Author’s Note: This year, I’m trying something new with reading. Alongside the usual reading I do, I wanted to spend the year with a focused study on one area of the Christian life. This year, the theme is “prayer.” At the start of the year, I gathered all of the best resources I found on prayer, set them in their own stack on my desk, and began plodding through. I thought I’d share from time to time what I’m learning along the way.
I’m nothing like Augustine’s mother.
When it comes to prayer, I feel the way that, statistically, nine out of ten Bible-believing, church-going Christians do (save Monica of Hippo) — that my prayer life is not as effective or meaningful as it should be. We all have our reasons for a stale or dying prayer life: Distracted. Fatalistic. Lazy. Intimidated.
I propose one more reason: Unconvinced.
The first book I dove into in my study of prayer was Paul Miller’s A Praying Life. And Miller wastes no time with the excuses, calling our prayerlessness what it is: “a core unbelief.”
“Unbelief” and “Pastor” are words that mix like oil and water. Before I kept reading, I stopped for a moment, marinating in that assertion that Miller seemed to aim right at me. Is this hyperbole, meant to sell a book? Or is this my Christian reality?
I used to be baffled at why Christians felt “too busy” or “not good at it” were good arguments for a lack of prayer. But I think I have figured out why we go there. It’s easy to admit busy-ness or intimidation. Admitting unbelief — well, that is another thing entirely.
I put it to myself in question form. Do you believe prayer works? I had to strip away all of the right and academic theological answers, look myself in the mirror, and figure out what my heart said.
I know that prayer works. I see it work throughout the pages of Scripture. I see it work in people’s lives. But when the rubber meets the road, I don’t pray, because apparently, I don’t believe. I don’t believe my circumstances, my troubles, my fears, my joys, my discouragements can be affected by prayer. I don’t believe that the power of God in the story of the Israelites is available for my own story.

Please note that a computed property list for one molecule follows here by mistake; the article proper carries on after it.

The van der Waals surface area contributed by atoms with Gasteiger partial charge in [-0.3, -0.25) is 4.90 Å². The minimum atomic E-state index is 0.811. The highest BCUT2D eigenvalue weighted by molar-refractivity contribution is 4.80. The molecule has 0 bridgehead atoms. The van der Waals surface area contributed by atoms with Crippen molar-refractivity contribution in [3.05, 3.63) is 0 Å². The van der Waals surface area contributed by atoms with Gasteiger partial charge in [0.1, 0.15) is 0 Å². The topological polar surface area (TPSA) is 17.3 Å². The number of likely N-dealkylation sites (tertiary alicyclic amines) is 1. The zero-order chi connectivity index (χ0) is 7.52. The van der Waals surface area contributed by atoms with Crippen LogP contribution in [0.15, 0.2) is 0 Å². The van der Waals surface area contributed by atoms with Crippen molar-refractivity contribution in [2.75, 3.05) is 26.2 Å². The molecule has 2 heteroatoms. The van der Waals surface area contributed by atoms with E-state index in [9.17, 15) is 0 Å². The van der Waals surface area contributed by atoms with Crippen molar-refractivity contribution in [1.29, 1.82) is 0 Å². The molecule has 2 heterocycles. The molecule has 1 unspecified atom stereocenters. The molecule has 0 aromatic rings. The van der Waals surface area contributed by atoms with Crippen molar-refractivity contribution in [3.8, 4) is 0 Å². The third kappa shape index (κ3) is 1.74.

When you believe that something works, it becomes second nature over time. When I sit in a chair at a restaurant or a classroom, I never take the time to examine its sturdiness or cautiously bend into it. I just sit down. I throw my full weight into it, expecting it to hold me up. Because I believe the chair works. What’s underneath my “too busy” or “too lazy” in prayer is my being too suspicious of the effectiveness of prayer. It’s “a core unbelief.”
“Busy,” “fatalistic,” “lazy,” and “intimidated” were not words in the prayer vocabulary of Monica of Hippo. As a mother to a prodigal son and wife to an erratic husband, prayer was all that Monica had. She had to believe it was worth her energy and time and consistency, if there was any hope of her family being converted to Christ.
Monica prayed for her son during his seventeen-year exile from Christianity. He was a degenerate, entangled in sexual promiscuity. He had adopted the Manichaean heresy (ironically enough, a system of theology that devalued the omnipotence of God). While Monica’s heart was certainly broken over her son, she did not lose it. She had likely been praying for her husband, Patricius, to come to saving faith for quite some time; she would merely add her son’s name to the list — “Augustine.”
Augustine never forgot about those prayers. In fact, much of his pre-conversion life outlined in his prayer-soaked Confessions details the prayer life of his mother:
“Day by day she bedewed the ground wherever she prayed to you for me…I can find no words to express how intensely she loved me: with far more anxious solicitude did she give birth to me in the spirit than ever she had in the flesh.”
Augustine, of course, ended up rejecting Manichaeism and went on to become of the most significant theologians in antiquity. And if that wasn’t enough, his father Patricius was converted to Christ a year before he died.
“The prayer of a righteous person has great power as it is working.”
The first step to a life of prayer is killing the unbelief in our hearts that makes us prayerless people. Prayer is powerful, not because of our praying, but because of whose name we pray in. When we begin to believe in prayer, it will become more constant and less random, more real and less abstract. We are simply invited to believe. The great power of prayer can change things.
Most of all, us.